A few weeks ago, we learned that Batman v Superman: Dawn of Justice would be running at 2 hours and 31 minutes. Zack Snyder later clarified that the actual movie is only 2 hours and 22 minutes plus credits, but that’s still a hefty runtime. However, it looks like when you send superheroes up against each other, you need about two and a half hours to tell your story.
AMC Theaters [via The Playlist] has posted the runtime for Captain America: Civil War, and it shows that the runtime (with credits included—credits you know you’ll be sitting through so you can see if there’s a stinger) is 2 hours and 27 minutes, which makes it the longest Marvel movie to date. The previous record holder was Avengers: Age of Ultron, which ran at 2 hours and 21 minutes. In comparison to The Winter Soldier, the newest Cap movie is 11 minutes longer.
I’m fine with the runtime if it serves the story, and when your movie has “war” in the title, you expect a bit of heft. Additionally, with so many characters to service, I would be more concerned if this came in on the shorter side. Even though this is Captain America’s story, I still want to see other characters get their due, and if that requires a long movie, then so be it. As long as the Russo Brothers can hold our attention, I’m in.
Captain America: Civil War opens May 6th. The film stars Chris Evans, Robert Downey Jr., Sebastian Stan, Anthony Mackie, Jeremy Renner, Elizabeth Olsen, Paul Rudd, Chadwick Boseman, Don Cheadle, Scarlett Johansson, Emily VanCamp, Frank Grillo, William Hurt, Martin Freeman, Daniel Brühl, and Paul Bettany.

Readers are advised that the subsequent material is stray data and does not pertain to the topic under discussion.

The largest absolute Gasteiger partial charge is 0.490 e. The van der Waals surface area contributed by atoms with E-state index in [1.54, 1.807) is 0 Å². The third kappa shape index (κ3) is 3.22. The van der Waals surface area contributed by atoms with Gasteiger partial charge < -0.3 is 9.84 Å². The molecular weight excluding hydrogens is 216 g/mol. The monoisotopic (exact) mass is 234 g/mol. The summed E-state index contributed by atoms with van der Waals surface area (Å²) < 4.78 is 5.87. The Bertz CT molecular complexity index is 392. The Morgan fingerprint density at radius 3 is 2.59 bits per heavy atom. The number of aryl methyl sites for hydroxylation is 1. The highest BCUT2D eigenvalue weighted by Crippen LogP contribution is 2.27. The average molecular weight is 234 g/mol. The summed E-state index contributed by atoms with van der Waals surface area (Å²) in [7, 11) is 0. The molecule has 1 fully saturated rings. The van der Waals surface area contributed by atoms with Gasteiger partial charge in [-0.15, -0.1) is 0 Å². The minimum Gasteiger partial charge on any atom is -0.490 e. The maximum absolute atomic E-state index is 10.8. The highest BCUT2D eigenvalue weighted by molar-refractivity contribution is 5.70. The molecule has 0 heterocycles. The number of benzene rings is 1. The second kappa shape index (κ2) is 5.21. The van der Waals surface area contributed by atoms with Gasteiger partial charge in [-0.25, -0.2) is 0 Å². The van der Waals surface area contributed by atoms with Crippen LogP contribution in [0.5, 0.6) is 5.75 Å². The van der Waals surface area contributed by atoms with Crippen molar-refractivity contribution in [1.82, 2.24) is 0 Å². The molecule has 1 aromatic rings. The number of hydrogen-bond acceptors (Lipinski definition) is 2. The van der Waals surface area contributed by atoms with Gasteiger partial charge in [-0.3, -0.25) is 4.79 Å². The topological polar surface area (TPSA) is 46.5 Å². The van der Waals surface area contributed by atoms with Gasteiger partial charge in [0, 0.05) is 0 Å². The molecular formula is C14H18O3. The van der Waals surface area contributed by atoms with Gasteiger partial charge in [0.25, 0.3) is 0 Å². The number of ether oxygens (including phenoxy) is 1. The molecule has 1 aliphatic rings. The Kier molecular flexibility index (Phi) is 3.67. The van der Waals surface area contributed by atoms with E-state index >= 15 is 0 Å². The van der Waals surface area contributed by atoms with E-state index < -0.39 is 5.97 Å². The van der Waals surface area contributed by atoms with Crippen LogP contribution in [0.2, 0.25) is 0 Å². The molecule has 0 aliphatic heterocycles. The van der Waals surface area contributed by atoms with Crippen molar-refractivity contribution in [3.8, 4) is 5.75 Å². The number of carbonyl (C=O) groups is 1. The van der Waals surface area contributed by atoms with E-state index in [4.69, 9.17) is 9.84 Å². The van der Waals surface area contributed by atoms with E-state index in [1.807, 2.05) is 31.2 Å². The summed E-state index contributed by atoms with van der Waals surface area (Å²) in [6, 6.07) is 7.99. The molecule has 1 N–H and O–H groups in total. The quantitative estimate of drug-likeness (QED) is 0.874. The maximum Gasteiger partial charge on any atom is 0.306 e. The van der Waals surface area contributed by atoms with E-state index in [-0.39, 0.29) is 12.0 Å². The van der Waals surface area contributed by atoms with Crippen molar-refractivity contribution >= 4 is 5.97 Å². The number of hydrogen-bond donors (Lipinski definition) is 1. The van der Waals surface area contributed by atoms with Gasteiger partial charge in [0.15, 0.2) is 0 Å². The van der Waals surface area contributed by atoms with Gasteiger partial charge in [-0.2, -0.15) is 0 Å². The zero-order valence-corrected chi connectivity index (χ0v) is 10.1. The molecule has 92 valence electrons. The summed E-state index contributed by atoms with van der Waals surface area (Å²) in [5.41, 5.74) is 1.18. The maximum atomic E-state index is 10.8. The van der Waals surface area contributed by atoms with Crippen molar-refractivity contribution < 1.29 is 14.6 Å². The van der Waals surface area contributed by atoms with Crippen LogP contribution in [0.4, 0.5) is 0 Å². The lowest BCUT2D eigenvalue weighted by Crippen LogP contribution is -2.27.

Here’s the plot synopsis for Captain America: Civil War:
Marvel’s “Captain America: Civil War” finds Steve Rogers leading the newly formed team of Avengers in their continued efforts to safeguard humanity. But after another incident involving the Avengers results in collateral damage, political pressure mounts to install a system of accountability, headed by a governing body to oversee and direct the team. The new status quo fractures the Avengers, resulting in two camps—one led by Steve Rogers and his desire for the Avengers to remain free to defend humanity without government interference, and the other following Tony Stark’s surprising decision to support government oversight and accountability.